We are a small Episcopal Church on the banks of the Rappahannock in Port Royal, Virginia. We acknowledge that we gather on the traditional land of the first people of Port Royal, the Nandtaughtacund, who are still here, and we honor with gratitude the land itself and the life of the Rappahannock Tribe. Our mission statement is to do God’s Will in all that we do.

Julian of Norwich, May 8

May is a month of prayer with the National Day of Prayer and Thy Kingdom come in two weeks Not to be forgotten is Julian of Norwich who was one of the first women authors.

“Pray, even if you feel nothing, see nothing. For when you are dry, empty, sick or weak, at such a time is your prayer most pleasing to God, even though you may find little joy in it. This is true of all believing prayer.” Julian of Norwich

Julian of Norwich was a 14th century mystic and writer. Julian’s book, Revelations of Divine Love is based on a series of sixteen visions she received on the 8th of May 1373. That’s 651 years ago today May 8, 2024. She became one of the first known female writers and one of the first published writers.

We also know her by her famous quote “All shall be well, and all shall be well, and all manner of things shall be well.” We celebrate her day on May 8, 2023.

At the age of thirty, stricken by a grave illness and believed she was on her deathbed. She was living at the time of the Black Death. (Records indicate half the population died during the plaque).  She hints that at this time she had nothing to live for and so she welcomed death.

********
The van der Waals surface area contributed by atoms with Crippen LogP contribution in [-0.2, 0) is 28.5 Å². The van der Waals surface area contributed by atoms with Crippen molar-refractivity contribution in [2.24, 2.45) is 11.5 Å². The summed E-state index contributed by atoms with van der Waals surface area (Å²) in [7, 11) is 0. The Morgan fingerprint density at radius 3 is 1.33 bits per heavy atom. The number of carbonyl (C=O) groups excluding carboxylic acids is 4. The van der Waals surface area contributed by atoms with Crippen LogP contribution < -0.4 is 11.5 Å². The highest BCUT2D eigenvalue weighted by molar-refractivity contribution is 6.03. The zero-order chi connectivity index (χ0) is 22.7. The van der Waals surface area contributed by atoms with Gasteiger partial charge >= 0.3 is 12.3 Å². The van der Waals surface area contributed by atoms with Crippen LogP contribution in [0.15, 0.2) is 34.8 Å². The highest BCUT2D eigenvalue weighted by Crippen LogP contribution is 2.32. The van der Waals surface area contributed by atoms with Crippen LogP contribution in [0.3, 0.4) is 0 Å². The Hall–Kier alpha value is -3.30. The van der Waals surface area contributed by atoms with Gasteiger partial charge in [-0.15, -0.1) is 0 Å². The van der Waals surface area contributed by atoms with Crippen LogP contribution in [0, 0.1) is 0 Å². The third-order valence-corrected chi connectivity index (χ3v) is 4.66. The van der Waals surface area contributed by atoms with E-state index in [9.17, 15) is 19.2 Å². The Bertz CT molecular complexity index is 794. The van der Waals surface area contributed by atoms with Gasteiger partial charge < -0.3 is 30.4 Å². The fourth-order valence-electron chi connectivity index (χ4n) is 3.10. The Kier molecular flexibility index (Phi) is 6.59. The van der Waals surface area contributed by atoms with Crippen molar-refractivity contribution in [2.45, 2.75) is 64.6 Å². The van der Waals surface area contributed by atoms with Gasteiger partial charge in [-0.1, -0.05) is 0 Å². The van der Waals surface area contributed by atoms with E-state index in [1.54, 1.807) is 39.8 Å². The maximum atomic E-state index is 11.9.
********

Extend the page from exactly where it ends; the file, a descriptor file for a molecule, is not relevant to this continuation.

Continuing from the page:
The medical crisis passed, and she had a series of fifteen visions, or “showings,” in which she was led to contemplate the Passion of Christ. These brought her great peace and joy. In her “showings,” Christ revealed his bleeding and his dying as acts of unconditional love. Her concept of Christ changed over her life from a God of wrath to one warm and welcoming.

The experience transformed her life. She became an anchoress (one who lived a life prayer and contemplation), living in a small hut near to the church in Norwich, England where  she devoted the rest of her life to prayer and contemplation of the meaning of her visions.”

It is worth pointing out that Julian of Norwich was not a hermit. Even though she spent more than forty years living in a small cell attached to a church, she had a window that looked out onto the busy city street of Norwich. From this window she offered spiritual guidance to her community. She kept tabs on neighborhood news and soothed broken hearts. She accepted loaves of fresh baked bread and shared honey from the hives she kept. She was simultaneously protected from the world and connected to her community.

There were no barriers for Julian with Christ.  She talks of the “glorious mingling” of body and soul, matter and spirit. She insists on the marriage of nature and God, on panentheism as the very meaning of faith, and on the marriage of God and the human (for we, too, are part of nature): “between God and the human there is no between.”

Here is a podcast about her from Christianity Today – “In this episode of Prayer amid Pandemic, Amy Laura Hall, the author of Laughing at the Devil: Seeing the World with Julian of Norwich and a Christian ethics professor at Duke Divinity School, tell us why we know so little about Julian’s identity but why we still read her writings on the vision she received while sick today.”